September 11, 2012

Babble On #23: "The Quality of Mercy"

A convicted murderer is sentenced to "death of personality", in which his entire personality will be medically erased, so that he can spend the rest of his life making a productive contribution to society. Dr Franklin investigates a woman in Down Below (June Lockhart) who seems to have a magical healing machine. Ambassador Mollari and Lennier go night-clubbing.

It's the penultimate episode of Season 1, which means... to be honest, it seems to mean another throwaway episode. It feels like filler - something to keep the episode count up where Warner Bros wants it while Straczynski focuses on the episodes he actually wants to make. Let's go through the three plot threads in turn.

First of all, the murderer Mueller and his impending death of personality. It's quite a neat conceit, although horrifyingly inhumane. It's also very reminiscent of The Demolished Man by Alfred Bester (the author, not the Babylon 5 character named after him). The character is played perhaps a little too broadly by Mark Rolston, which is a shame - he's proven in things like The Shawshank Redemption that he's very good at playing these kinds of repellent characters. Here he seems just a bit too over-the-top and a little forced. Having seen him do much better in other roles, it leaves me wondering if it's the script (by Straczynski) or the direction (by Lorraine Senna Ferrara).

Talia gets a nice subplot where she has to scan Mueller's mind to enable a comparison once the procedure is complete. The full extent of Mueller's crimes becomes immediately apparent, but - as telepathic scans are inadmissable in court - there's nothing that can be done. I did like that legal aspect: while the broader strokes of Babylon 5 continue to irritate me, there's some genuinely considered attention to detail.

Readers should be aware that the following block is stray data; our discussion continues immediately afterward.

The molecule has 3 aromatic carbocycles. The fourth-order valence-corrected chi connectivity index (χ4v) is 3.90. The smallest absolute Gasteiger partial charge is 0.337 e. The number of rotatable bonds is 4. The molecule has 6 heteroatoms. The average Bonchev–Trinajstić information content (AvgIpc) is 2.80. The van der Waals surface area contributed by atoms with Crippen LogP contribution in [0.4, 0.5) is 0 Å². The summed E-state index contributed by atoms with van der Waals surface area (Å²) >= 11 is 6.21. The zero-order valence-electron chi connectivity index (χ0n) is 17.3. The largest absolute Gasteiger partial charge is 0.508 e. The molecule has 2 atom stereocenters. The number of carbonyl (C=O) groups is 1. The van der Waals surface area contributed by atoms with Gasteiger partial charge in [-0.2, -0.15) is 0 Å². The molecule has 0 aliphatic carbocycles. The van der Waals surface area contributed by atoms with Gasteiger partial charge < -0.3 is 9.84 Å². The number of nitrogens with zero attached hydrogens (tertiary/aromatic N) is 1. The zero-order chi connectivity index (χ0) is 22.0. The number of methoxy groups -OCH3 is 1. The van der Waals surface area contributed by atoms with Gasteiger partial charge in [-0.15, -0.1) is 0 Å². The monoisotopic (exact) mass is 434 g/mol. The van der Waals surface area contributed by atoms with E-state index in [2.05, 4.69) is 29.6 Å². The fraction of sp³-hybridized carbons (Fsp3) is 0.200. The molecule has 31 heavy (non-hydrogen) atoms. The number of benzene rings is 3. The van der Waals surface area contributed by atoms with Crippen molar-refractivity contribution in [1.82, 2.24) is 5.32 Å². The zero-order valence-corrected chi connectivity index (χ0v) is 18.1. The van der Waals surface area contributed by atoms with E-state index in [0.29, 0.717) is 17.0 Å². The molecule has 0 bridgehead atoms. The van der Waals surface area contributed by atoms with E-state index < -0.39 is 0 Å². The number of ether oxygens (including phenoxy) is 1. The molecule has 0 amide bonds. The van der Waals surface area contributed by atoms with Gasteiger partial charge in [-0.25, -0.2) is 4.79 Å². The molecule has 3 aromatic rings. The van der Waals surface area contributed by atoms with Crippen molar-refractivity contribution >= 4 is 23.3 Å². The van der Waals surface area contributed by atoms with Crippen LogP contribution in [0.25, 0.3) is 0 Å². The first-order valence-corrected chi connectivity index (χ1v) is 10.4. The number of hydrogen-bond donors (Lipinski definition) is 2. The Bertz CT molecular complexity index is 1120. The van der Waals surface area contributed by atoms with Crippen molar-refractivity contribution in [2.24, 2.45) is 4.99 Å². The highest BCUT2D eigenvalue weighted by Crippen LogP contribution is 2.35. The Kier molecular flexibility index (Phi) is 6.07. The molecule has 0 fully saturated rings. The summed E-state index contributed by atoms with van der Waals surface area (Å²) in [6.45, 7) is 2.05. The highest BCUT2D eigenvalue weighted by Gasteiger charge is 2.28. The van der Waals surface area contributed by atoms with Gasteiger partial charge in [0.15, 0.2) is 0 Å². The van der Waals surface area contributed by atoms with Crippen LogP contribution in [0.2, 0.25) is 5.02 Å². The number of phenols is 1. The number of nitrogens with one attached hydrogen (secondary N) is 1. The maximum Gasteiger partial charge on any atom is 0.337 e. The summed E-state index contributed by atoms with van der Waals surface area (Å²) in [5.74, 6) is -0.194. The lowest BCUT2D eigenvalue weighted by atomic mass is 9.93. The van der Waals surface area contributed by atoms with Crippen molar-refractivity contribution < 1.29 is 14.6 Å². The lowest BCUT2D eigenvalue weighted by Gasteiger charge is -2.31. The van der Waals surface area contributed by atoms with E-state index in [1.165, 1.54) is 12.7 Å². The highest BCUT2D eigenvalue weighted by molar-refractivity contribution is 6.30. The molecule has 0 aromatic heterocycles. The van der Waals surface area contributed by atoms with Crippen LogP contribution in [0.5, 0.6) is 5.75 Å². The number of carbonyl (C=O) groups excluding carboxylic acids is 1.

Dr Franklin investigates Dr Laura Rosen - whose name I kept mishearing as Laura Roslyn for the entire episode - who is operating an illegal medical clinic Down Below with a mysterious alien device. Rosen is played by Lost in Space alumni June Lockhart. She comes from a different generation of television, and sadly her performance does not keep up with the times. She feels painfully old fashioned, which a feeling not alleviated by the costume designer basically dressing her like someone's 20th century old aunt. The effect was curiously like Murder She Wrote's Jessica Fletcher turning up on the station without comment; it threw my suspension of disbelief entirely, and made Lockhart's entire appearance feel like a bit of stunt casting to get attention from sci-fi fans. (Which, let's be honest, it almost certainly was. The trick is to not make it feel that way when it is.) Despite numerous opportunities to do so, Lockhart never shares a scene with Bill Mumy, also a Lost in Space star who plays Lennier.

This is probably because Lennier is off on a gambling and drinking pub crawl with Londo Mollari, in a broadly played subplot designed to gather laughs. These laughs include Mollari using one of his six penises to cheat at poker, which is... unusual I suppose. It's almost certainly the only American SF drama to feature frank depictions of genitals. There's nothing necessarily bad about this subplot, in fact some parts are genuinely amusing. The problem comes when it's shoe-horned up against the main plot of a serial killer awaiting punishment. (And I'm pretty sure Straczynski meant "capital punishment" when the characters mention "corporal punishment" - unless Mueller was going to be spanked, of course.) Mixing comedy and drama is possible, but it's tricky to do with while avoiding unintended bathos. I don't think they pull it off here.

So this episode gets a no from me, I'm afraid. That clocks us up at nine good episodes out of 21, or 43%.

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